In all honesty, I was not looking forward to going to Costa Rica. Not because I had anything against the country or the people I was going with, but because I was disillusioned with missions when I was asked to go.
You see, before I decided to venture into the jungles of this amazing country, I had my heart set on returning to Ireland. Last summer I had a life changing time there and I wanted to go back more than anything. I applied to go back, but instead I was going to be sent to San Francisco for two months. Long story short, that didn't work out either. Because of all this, I was adamant about not going anywhere.
How could I go somewhere else when I had just gotten over the idea of returning to a place that had impacted my whole life and the place that I was supposed to go to rejected me like a bad organ?
When San Francisco fell through, I fell with it. Going out into the world and doing missions was all I ever wanted to do and now it seemed like maybe it just wasn't for me. I loved it so much, but it didn't seem to love me back.
Cut to a few weeks later: I get an email asking to meet one of my bosses in her office. She presented to me the opportunity of joining another team to Costa Rica.
It was totally up to me. If I didn't want to go, there would be no hard feelings. As I sat there listening to what the trip would entail, or half listening actually, all I heard in my stubborn head was, "Of course you're going. No doubt about it. No reservations or hesitations. Just say yes."
I had time to think about it, if I wanted to,but I said yes on the spot because I've learned the hard way that it's not always a great idea to tell God that you don't want to do what he want you to do.
I wish I could tell you that I was excited and ready and that I was really looking forward to it. The reality is that I didn't think about it until I had to. Raising money and telling people where I was going didn't get me to think about. Packing my bags and digging for my passport didn't get me to think about it. Walking out of my front door and to the place we were meeting our shuttle to the airport is what got me to think about it. I went in with no expectations, or at least no good ones.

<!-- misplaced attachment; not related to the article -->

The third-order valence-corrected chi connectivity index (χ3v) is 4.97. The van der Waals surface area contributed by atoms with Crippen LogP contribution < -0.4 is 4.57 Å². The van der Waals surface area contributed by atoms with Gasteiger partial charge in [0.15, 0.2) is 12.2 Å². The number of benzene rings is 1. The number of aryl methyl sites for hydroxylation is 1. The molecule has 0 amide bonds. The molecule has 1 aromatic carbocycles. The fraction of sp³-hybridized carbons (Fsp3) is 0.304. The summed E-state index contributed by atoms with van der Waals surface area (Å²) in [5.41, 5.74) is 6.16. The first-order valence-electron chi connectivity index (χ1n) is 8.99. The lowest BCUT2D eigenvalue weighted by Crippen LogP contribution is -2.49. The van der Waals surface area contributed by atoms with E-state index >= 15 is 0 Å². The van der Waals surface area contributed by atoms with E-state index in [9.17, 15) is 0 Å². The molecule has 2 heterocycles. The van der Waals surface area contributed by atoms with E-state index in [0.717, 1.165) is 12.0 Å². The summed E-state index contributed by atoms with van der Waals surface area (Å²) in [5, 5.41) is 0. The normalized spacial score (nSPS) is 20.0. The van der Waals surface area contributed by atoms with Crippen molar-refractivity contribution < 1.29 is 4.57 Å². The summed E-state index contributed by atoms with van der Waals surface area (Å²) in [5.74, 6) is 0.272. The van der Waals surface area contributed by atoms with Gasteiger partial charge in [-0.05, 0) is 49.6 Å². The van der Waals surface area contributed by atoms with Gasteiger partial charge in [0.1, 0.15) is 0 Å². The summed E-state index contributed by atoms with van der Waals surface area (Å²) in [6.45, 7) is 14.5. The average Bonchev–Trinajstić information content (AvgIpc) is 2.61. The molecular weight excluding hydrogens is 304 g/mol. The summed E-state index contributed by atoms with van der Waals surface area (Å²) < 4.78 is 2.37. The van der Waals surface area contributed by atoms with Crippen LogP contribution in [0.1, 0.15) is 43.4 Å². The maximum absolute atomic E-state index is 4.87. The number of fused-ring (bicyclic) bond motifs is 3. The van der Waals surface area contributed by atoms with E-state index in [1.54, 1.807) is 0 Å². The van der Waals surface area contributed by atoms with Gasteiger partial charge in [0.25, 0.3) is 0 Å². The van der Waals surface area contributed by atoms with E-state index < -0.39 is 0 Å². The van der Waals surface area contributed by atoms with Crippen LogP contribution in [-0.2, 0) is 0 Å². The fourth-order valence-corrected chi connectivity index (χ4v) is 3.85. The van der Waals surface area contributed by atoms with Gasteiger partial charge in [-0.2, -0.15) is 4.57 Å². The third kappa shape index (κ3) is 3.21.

Before the trip, I was so scared of living an ordinary life. I was sitting at home working on personal projects, writing in my journal and watching Netflix. I looked forward to my daily walk to the grocery store. I did my dishes everyday. My life was so ordinary, it hurt me to think about because I felt slothful and I felt incomplete.
Fast forward to Costa Rica: I still felt ordinary when we got off the plane, I still felt ordinary when we got to the beautiful hotel, and I still felt ordinary when we boarded the bus that would take us to where we were supposed to go.
Driving through the jungle is what woke me up to the fact that what I was doing wasn't ordinary. Meeting new people and playing cards with them was, but wasn't ordinary. Everything I did in Costa Rica was, by all intents and purposes, ordinary but not at all.
I was stepping into this family's ordinary life, but my goodness was it extraordinary. They were doing things for people and for God that I could never dream of doing and I counted it as an honor to be able to help them redo a dirt road.
My God taught me that I don't have to be scared of being ordinary. I don't have to live in fear of not doing enough or doing all the wrong things. He's going to lead me to do extraordinary things, no matter how ordinary they may seem. I don't serve an ordinary God and He didn't create ordinary people. We are extraordinary beings and anything we do in His name is just that because He says it is.
Thank you to the Jones', Alm's, Thompson's, Helen, my team, and the people of Costa Rica that I encountered for teaching me how to be extraordinary through example. You guys rocked my world in an extraordinarily unexpected way.